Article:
The sea and the rugged Cornish coastline dotted with fishing villages and harbors is a fertile breeding ground of many legends and traditions. For many of the Cornish folk living around the coast, the sea provided them with a means to make a living by fishing. As well as selling their catch for small profits it was the basic ingredient of their diet. To catch the fish they needed suitable weather so their livelihoods were inextricably linked to the sea and the weather.
Georges Jean-Marie Haquette (1854 – 1906) – Public Domain
Tom Bawcock was a legendary fisherman in the 16th century who lived in the Cornish fishing village of Mousehole. Like many other local people, he made his living from fishing the seas around Cornwall. According to legend during one wintertime the area was afflicted by a series of storms and bad weather which prevented the local fishermen from putting out to sea. This is said to have happened around Christmas time and the fishing boats remained stationary in the harbor. This bad weather continued over a prolonged period and the local people could not catch the fish that consisted of their main diet and began to starve.
Brave Tom Bawcock
According to local folklore this state of affairs continued for some time and by the 23rd of December with the village people in dire straights, one man decided something had to be done. Tom Bawcock decided he would chance the weather and take his boat out to try and make a catch. Bravely he took his fishing boat out in the most appalling of weather and horrendous seas but good fortune was with him. He managed to drop his nets and haul in a huge catch of fish. When he returned he found he had several different kinds of fish all mixed together.
By Krista – Baked stargazy pie – CC BY 2.0
These were all placed together in one big pie with egg and potatoes providing enough to feed the entire village. They called the dish stargazy pie. In this dish, some of the fish heads are deliberately placed to poke through the pastry as if looking at the stars and the tails protrude as well so that it looks like the fish are leaping in and out as they would in water. Placing them this way is also said to let the fish oils run back into the pie improving the taste and nutritional value.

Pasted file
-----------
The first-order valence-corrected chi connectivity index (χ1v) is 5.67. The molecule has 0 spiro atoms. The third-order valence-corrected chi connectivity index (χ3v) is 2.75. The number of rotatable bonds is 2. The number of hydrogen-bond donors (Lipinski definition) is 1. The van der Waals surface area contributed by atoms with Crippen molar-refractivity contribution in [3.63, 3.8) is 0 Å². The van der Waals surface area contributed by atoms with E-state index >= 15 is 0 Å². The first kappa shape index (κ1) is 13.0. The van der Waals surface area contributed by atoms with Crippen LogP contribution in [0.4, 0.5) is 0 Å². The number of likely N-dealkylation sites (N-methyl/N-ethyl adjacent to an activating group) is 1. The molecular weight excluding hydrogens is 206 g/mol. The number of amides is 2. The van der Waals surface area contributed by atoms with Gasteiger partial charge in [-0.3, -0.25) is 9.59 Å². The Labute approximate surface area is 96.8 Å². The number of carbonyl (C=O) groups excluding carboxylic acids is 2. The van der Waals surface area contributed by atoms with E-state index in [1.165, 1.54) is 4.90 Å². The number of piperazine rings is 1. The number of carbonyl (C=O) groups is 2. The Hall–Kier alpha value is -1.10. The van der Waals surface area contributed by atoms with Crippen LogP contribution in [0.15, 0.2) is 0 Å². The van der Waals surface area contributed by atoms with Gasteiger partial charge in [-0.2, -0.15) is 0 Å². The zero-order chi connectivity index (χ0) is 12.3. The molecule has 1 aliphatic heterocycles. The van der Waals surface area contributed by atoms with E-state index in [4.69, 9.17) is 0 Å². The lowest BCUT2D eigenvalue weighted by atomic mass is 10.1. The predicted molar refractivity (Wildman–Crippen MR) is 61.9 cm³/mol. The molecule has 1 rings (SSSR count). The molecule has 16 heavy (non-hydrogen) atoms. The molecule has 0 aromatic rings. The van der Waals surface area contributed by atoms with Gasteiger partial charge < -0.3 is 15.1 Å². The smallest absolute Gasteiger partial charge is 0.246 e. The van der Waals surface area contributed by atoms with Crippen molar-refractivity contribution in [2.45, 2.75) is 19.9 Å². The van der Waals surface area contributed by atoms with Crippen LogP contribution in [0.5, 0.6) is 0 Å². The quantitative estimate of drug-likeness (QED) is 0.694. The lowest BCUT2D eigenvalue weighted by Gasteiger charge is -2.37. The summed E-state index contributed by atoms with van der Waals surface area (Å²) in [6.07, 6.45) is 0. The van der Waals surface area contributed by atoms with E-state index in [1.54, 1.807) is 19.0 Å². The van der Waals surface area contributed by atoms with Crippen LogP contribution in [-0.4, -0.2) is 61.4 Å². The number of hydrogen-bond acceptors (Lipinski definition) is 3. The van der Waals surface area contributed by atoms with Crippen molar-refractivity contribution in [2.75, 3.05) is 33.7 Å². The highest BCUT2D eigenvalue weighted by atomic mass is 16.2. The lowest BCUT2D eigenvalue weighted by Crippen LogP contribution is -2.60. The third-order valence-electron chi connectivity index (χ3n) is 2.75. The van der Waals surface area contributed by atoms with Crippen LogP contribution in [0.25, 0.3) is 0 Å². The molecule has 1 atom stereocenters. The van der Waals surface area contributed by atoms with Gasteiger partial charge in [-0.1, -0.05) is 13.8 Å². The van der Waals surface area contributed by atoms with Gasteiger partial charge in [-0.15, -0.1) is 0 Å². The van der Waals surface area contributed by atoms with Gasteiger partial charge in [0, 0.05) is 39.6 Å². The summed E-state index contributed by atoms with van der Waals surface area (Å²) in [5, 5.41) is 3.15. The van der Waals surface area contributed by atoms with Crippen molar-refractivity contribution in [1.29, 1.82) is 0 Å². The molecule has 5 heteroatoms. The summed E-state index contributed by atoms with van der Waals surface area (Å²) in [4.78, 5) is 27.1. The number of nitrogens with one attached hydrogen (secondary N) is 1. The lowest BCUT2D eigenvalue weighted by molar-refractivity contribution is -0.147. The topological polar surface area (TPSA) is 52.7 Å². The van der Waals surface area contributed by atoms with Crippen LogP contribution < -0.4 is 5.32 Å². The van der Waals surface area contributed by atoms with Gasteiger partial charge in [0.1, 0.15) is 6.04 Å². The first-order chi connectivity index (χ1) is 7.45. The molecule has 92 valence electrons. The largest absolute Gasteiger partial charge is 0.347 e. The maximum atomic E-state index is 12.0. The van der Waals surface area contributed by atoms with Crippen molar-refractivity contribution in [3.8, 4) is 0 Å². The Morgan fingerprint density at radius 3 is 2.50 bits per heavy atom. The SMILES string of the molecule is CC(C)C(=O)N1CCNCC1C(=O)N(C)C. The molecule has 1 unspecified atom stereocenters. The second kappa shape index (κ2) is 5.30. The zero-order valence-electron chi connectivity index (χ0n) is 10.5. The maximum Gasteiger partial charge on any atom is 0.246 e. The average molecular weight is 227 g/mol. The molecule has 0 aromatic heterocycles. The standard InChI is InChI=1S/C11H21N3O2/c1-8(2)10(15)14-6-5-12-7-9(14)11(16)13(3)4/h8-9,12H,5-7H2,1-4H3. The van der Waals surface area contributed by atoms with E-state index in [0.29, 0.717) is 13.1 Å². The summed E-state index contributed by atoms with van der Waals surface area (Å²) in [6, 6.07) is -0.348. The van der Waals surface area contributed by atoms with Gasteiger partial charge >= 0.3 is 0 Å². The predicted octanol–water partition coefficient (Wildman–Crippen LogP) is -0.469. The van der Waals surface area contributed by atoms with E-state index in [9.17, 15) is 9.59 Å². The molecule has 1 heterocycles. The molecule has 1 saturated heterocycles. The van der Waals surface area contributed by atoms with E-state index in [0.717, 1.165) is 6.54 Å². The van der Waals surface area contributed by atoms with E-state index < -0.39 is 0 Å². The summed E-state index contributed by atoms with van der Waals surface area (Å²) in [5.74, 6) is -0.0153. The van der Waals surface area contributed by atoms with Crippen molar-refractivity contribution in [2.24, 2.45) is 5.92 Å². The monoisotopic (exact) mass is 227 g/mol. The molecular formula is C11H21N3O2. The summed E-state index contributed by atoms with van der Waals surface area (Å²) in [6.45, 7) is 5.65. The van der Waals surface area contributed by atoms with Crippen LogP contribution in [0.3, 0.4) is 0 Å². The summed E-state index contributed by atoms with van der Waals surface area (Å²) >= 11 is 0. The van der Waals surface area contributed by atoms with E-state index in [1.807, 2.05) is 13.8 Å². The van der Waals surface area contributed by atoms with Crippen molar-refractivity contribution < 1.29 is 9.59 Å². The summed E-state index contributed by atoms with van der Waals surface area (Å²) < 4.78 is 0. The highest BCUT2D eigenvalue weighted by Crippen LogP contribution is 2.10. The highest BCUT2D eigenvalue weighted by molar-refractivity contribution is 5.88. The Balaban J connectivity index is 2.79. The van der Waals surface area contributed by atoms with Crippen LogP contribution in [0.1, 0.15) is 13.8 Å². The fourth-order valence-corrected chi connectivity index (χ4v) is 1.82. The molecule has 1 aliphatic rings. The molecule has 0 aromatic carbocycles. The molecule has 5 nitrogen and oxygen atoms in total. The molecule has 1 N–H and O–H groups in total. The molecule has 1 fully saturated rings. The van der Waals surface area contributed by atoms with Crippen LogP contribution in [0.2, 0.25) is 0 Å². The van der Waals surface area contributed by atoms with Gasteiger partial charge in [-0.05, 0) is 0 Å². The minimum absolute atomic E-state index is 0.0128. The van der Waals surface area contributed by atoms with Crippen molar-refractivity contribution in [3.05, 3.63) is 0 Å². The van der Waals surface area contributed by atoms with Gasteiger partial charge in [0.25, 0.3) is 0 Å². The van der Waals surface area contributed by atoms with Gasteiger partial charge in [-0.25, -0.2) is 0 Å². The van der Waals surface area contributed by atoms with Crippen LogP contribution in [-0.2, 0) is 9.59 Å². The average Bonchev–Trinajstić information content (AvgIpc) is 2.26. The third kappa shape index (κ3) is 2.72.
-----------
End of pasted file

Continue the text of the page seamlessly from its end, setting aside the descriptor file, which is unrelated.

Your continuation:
Tom Bawcock’s Eve
Naturally, the villagers were delighted and Tom became their hero. A festival has been held on 23rd December which became known as Tom Bawcock’s Eve ever since in the village of Mousehole. During the evening of the 23rd, a huge stargazy pie is the centerpiece of a parade through Mousehole accompanied by villagers carrying lanterns and the pie is then eaten. But even the Cornish weather can affect this and sometimes the lantern parade is postponed if the weather is particularly bad.
The lantern parade for Tom Bawcock’s Eve – Public Domain
There was once an older festival held in the village during the end of December which also featured a fish pie made with several varieties of seafood and it may be that Tom Bawcock’s Eve has evolved from that. Over the years the festival has grown and since 1963 the famous Christmas festive illuminations of Mousehole are included adding extra color and sparkle.
The origin of Tom Bawcock
There are alternative theories as to how the festival originated. One proposed by a nautical archaeologist, Robert Morton Nance (1873–1959) an authority in his time on the Cornish language and one of the founders of the Old Cornish Society put forward the idea that the name Bowcock was derived from the French Beau Coq. He thought the festival was from an era that pre-dated Christianity and thought the cock in pagan times was the bringer of light or the sun in the morning with its crowing.
Another explanation is that the name Bawcock in Middle English is a nickname for someone who is regarded as a good fellow and Tom a generic name used to describe any man. So Tom Bawcock would mean any good fellow and perhaps, in this case, any good fellow, who was brave enough to risk his life to feed the village. It could have been a kind of Harvest Festival celebration in honor of any or all of the village’s brave fishermen if read like this.
The Devil in a Pie!
There is a tradition that the Devil never went to Cornwall. According to Robert Hunt, after the Old Nick crossed the River Tamar he noticed the Cornish people liked to put everything in pies. Not fancying his chances he decided to hightail it back before they decided to place him in one!
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